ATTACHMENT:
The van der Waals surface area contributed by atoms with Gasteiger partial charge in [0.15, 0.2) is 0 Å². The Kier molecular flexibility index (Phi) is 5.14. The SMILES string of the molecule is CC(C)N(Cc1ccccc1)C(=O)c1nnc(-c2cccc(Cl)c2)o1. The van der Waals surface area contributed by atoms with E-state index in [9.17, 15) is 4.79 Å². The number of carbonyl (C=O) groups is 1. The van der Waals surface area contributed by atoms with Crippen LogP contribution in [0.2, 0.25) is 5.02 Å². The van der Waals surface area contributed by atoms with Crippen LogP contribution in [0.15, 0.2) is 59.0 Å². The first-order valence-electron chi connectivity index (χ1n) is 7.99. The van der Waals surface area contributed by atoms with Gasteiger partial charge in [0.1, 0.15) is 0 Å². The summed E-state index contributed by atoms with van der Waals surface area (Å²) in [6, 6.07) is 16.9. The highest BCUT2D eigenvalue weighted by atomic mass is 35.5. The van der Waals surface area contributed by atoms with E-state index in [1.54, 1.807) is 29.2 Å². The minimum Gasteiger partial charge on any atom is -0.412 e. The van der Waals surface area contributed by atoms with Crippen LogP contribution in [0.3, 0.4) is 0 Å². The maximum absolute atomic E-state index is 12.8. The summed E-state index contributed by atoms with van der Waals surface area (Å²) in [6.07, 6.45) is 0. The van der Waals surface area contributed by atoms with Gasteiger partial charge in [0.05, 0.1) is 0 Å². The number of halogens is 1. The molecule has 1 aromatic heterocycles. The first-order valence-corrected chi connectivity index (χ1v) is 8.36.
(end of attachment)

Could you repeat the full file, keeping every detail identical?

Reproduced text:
The van der Waals surface area contributed by atoms with Gasteiger partial charge in [0.15, 0.2) is 0 Å². The Kier molecular flexibility index (Phi) is 5.14. The SMILES string of the molecule is CC(C)N(Cc1ccccc1)C(=O)c1nnc(-c2cccc(Cl)c2)o1. The van der Waals surface area contributed by atoms with E-state index in [9.17, 15) is 4.79 Å². The number of carbonyl (C=O) groups is 1. The van der Waals surface area contributed by atoms with Crippen LogP contribution in [0.2, 0.25) is 5.02 Å². The van der Waals surface area contributed by atoms with Crippen LogP contribution in [0.15, 0.2) is 59.0 Å². The first-order valence-electron chi connectivity index (χ1n) is 7.99. The van der Waals surface area contributed by atoms with Gasteiger partial charge in [0.1, 0.15) is 0 Å². The summed E-state index contributed by atoms with van der Waals surface area (Å²) in [6, 6.07) is 16.9. The highest BCUT2D eigenvalue weighted by atomic mass is 35.5. The van der Waals surface area contributed by atoms with E-state index in [1.54, 1.807) is 29.2 Å². The minimum Gasteiger partial charge on any atom is -0.412 e. The van der Waals surface area contributed by atoms with Crippen LogP contribution in [0.3, 0.4) is 0 Å². The maximum absolute atomic E-state index is 12.8. The summed E-state index contributed by atoms with van der Waals surface area (Å²) in [6.07, 6.45) is 0. The van der Waals surface area contributed by atoms with Gasteiger partial charge in [0.05, 0.1) is 0 Å². The number of halogens is 1. The molecule has 1 aromatic heterocycles. The first-order valence-corrected chi connectivity index (χ1v) is 8.36.